True to the community spirit of Open Humans, we wrote the manuscript completely in public and with an open call for contributions through our Slack. Thanks to this we could gather diverse perspectives of how Open Humans can be utilized for both research as well as personal data exploration. Using these existing projects and studies running on Open Humans as examples, we explore how our community tackles complex issues such as informed consent, data portability, and individual-centric research paradigms. Read more about this in the manuscript.

All of this is only made possible by your contributions to Open Humans, so we want to take this opportunity to thank you for your participation!

Personal Data Notebooks: Explore and analyze your data right in your browser

With Open Humans we are not only working to empower you to decide with whom to share your personal data – but also to explore your own data. With our latest project addition – the Personal Data Notebooks – we are taking a further step in that direction. Based on the increasingly popular Jupyter Notebooks they bring together data analysis code, documentation and data visualization. With the added twist that the Personal Data Notebooks also easily provide simple and private access to your personal data that is stored in Open Humans. Which not only makes it easy to write and use a data analysis – it also makes it easy to share your results without having to share your personal data with someone else. That way you can not only learn about yourself and your data, but also about how data analyses are performed.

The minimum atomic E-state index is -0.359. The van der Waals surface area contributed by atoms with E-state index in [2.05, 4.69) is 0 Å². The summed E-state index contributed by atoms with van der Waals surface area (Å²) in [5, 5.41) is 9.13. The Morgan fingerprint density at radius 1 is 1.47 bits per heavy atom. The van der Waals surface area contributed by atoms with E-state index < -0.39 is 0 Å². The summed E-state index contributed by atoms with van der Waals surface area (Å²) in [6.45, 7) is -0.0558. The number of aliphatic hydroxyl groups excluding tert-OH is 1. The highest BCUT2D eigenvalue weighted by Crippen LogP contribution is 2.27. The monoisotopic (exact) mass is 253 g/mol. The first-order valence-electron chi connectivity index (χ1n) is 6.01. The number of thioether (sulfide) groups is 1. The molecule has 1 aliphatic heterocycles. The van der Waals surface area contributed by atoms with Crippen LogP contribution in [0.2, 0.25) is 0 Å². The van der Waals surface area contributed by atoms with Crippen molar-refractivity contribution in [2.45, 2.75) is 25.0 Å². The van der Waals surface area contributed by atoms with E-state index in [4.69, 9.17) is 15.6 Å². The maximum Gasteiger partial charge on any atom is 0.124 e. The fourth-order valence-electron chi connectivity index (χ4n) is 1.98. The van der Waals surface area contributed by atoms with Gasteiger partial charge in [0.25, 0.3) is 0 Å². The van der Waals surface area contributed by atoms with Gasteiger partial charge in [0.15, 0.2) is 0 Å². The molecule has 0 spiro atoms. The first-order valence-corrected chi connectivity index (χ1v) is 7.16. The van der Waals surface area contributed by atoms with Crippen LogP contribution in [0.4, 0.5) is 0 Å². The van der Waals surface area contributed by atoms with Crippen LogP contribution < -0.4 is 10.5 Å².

If you want to write your own data analysis for the notebooks from scratch you can get started in Python, R or Julia. Or if you want to tweak or run existing data analysis you can use and adapt existing notebooks. In the simplest case you don’t even have to write/edit any code, as the input data are standardized according to their Open Humans data source. So for example you can easily run a Fitbit analysis notebook written by someone else right away on your own Fitbit data. To get you started we have a step-by-step guide on how to use the Personal Data Notebooks, along with a set of ready-to-use data analysis notebooks for Fitbit, Apple Health, Moves, 23andMe and Twitter archive data.

But this is just the start. We can’t wait to see what kind of analysis notebooks the community will come up with. To kick off the development of additional notebooks we are running a small competition. Submit your own personal data notebooks until May 27th and our judges will select the most interesting submissions to add them to our example notebooks. For this competition Steven Jonas, Azure Dominique and Gary Wolf of QuantifiedSelf.com have agreed to be our judges! If you need an inspiration for your notebooks you can take a look at already proposed notebook ideas and discuss your ideas on Slack.

Meet Andrew Riha, our next project grant awardee

Today we’re introducing Andrew Riha who recently was awarded one of our project grants for his tool lineage. With lineage Andrew will make the genetic data you store on Open Humans even more useful, by enabling Ancestry analyses!

Hey Andrew, please give our blog readers a quick introduction about who you are!

IMG_6353